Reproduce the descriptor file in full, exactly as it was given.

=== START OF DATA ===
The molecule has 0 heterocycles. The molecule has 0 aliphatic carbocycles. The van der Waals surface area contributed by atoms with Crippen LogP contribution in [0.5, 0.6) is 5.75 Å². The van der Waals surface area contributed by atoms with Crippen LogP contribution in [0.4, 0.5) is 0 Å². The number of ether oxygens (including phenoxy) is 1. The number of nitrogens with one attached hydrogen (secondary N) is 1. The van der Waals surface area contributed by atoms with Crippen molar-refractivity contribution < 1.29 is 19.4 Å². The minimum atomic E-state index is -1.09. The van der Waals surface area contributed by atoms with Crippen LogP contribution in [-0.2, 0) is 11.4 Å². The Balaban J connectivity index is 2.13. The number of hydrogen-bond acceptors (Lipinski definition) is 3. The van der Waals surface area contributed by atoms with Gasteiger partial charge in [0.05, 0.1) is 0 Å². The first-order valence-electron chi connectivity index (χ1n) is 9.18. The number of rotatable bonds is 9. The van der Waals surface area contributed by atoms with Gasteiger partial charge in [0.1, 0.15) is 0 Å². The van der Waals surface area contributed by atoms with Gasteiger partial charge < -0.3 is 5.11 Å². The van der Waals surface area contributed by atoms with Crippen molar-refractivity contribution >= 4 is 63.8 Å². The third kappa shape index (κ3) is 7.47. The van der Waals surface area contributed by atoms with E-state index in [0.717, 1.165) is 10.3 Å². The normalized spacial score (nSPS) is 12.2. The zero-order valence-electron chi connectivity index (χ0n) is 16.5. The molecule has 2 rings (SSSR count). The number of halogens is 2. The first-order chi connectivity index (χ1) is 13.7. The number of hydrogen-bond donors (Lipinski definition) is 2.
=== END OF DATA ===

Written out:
The molecule has 0 heterocycles. The molecule has 0 aliphatic carbocycles. The van der Waals surface area contributed by atoms with Crippen LogP contribution in [0.5, 0.6) is 5.75 Å². The van der Waals surface area contributed by atoms with Crippen LogP contribution in [0.4, 0.5) is 0 Å². The number of ether oxygens (including phenoxy) is 1. The number of nitrogens with one attached hydrogen (secondary N) is 1. The van der Waals surface area contributed by atoms with Crippen molar-refractivity contribution < 1.29 is 19.4 Å². The minimum atomic E-state index is -1.09. The van der Waals surface area contributed by atoms with Crippen LogP contribution in [-0.2, 0) is 11.4 Å². The Balaban J connectivity index is 2.13. The number of hydrogen-bond acceptors (Lipinski definition) is 3. The van der Waals surface area contributed by atoms with Gasteiger partial charge in [0.05, 0.1) is 0 Å². The first-order valence-electron chi connectivity index (χ1n) is 9.18. The number of rotatable bonds is 9. The van der Waals surface area contributed by atoms with Gasteiger partial charge in [0.1, 0.15) is 0 Å². The van der Waals surface area contributed by atoms with Gasteiger partial charge < -0.3 is 5.11 Å². The van der Waals surface area contributed by atoms with Crippen molar-refractivity contribution >= 4 is 63.8 Å². The third kappa shape index (κ3) is 7.47. The van der Waals surface area contributed by atoms with E-state index in [0.717, 1.165) is 10.3 Å². The normalized spacial score (nSPS) is 12.2. The zero-order valence-electron chi connectivity index (χ0n) is 16.5. The molecule has 2 rings (SSSR count). The number of halogens is 2. The first-order chi connectivity index (χ1) is 13.7. The number of hydrogen-bond donors (Lipinski definition) is 2.